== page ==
ANKARA, Turkey (AP) — The Latest on White House national security adviser John Bolton’s Mideast trip (all times local):
U.S. National Security Adviser John Bolton is set to depart Turkey without meeting with President Recep Tayyip Erdogan, in an apparent snub over disagreements about Kurdish fighters in Syria.
A U.S. official had said over the weekend that the two were expected to have consultations on Tuesday about the fate of Kurds allied with the United States in Syria as part of discussions about President Donald Trump’s troop draw-down from the country.
National Security Council spokesman Garrett Marquis said U.S. officials were told Erdogan cited local election season and a speech to parliament for not meeting with Bolton.
In the speech to parliament Tuesday, Erdogan criticized the U.S. position that the Kurds must be protected, reiterating his government’s position that they are a terrorist group.
Turkish President Recep Tayyip Erdogan says Turkey’s preparations for a new military offensive against terror groups in Syria are “to a large extent” complete.
Erdogan made the comments on Tuesday, just hours after U.S. national security adviser John Bolton met with Turkish officials seeking assurances that Turkey won’t attack U.S-allied Kurdish militia in Syria.
Erdogan says that Ankara “cannot make any concessions. Those involved in a terror corridor (in Syria) will receive the necessary punishment.”
In his speech, Erdogan also slammed Bolton over comments suggesting the United States would prevent attacks on Kurds.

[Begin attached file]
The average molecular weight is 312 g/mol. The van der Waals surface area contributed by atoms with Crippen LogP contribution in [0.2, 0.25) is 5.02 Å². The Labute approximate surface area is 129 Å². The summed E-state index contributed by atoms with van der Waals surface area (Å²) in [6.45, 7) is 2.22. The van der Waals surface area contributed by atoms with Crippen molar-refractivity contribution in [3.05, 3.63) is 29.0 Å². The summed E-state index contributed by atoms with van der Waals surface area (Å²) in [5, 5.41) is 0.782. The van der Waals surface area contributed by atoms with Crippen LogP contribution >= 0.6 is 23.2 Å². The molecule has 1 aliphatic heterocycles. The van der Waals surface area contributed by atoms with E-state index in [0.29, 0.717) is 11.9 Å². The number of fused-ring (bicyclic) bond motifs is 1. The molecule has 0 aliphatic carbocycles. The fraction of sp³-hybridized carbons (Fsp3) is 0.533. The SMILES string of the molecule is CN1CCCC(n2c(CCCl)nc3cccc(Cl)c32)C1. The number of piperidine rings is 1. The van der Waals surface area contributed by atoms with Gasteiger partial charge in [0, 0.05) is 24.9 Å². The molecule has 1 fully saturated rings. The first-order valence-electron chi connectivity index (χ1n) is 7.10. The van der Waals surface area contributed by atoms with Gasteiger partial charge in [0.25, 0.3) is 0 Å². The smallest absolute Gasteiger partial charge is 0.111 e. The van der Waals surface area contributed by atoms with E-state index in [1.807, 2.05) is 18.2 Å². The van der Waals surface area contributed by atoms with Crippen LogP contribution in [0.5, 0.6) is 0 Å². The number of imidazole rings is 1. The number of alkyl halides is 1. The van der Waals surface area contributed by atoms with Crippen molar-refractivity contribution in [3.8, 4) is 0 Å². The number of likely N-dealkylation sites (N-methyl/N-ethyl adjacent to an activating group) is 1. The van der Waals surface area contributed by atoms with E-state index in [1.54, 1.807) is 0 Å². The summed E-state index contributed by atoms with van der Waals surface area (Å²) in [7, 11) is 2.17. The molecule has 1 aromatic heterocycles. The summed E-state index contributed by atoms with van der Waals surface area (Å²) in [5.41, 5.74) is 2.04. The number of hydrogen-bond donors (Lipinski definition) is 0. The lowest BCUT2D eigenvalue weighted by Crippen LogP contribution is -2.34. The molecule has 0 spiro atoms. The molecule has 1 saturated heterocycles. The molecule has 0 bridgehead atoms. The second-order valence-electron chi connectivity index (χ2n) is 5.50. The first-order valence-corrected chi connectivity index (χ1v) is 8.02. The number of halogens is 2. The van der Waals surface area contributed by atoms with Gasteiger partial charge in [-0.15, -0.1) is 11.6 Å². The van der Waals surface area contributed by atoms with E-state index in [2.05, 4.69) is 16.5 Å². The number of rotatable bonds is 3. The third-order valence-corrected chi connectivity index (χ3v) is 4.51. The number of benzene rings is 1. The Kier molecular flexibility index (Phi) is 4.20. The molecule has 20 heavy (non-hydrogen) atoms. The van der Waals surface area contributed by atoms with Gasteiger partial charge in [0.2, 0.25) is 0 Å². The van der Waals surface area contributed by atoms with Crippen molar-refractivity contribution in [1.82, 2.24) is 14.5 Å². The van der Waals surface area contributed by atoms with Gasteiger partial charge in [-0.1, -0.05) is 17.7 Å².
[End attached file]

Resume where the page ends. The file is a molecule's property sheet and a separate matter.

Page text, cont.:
Turkish insists its military actions are aimed at Kurdish fighters in Syria whom it regards as terrorists and not against the Kurdish people.
U.S. national security adviser John Bolton has met with senior Turkish officials in Ankara to discuss the fate of Syria’s Kurds.
Bolton left the two-hour meeting on Tuesday morning at the presidency complex in Ankara exchanging pleasantries with Ibrahim Kalin, the senior adviser to President Recep Tayyip Erdogan.
Bolton has said he is seeking assurances that Turkey won’t attack the Kurdish militia in Syria that’s allied with the United States in the fight against the Islamic State. He says it’s a “condition” for President Donald Trump’s planned withdrawal of American forces in northeastern Syria.
The success of that effort was not immediately clear. Turkey considers the Syrian Kurdish Peoples Protection Units, or YPG, a terrorist group.
Bolton had been expected to meet with Erdogan though it remains uncertain if they will meet Tuesday.
President Donald Trump’s shifting timetable for pulling U.S. troops out of Syria has left allies and other players in the region confused and jockeying for influence over a withdrawal strategy that appeared to be a work in progress.
One day after White House national security adviser John Bolton announced the U.S. pullout would not be as immediate as Trump had initially declared, U.S. allies on Monday sought clarification from American diplomats. The Kurds, who have fought alongside U.S. forces against the Islamic State group and fear an assault by Turkey if the United States withdraws, were still asking publicly for an explanation from Washington.
Bolton said the U.S. would first seek assurances from Turkey that it would not harm the Kurds — for the first time adding a “condition” to the withdrawal.
He arrived Monday in Turkey to seek those guarantees from Turkish President Recep Tayyip Erdogan, but there was little reason for optimism.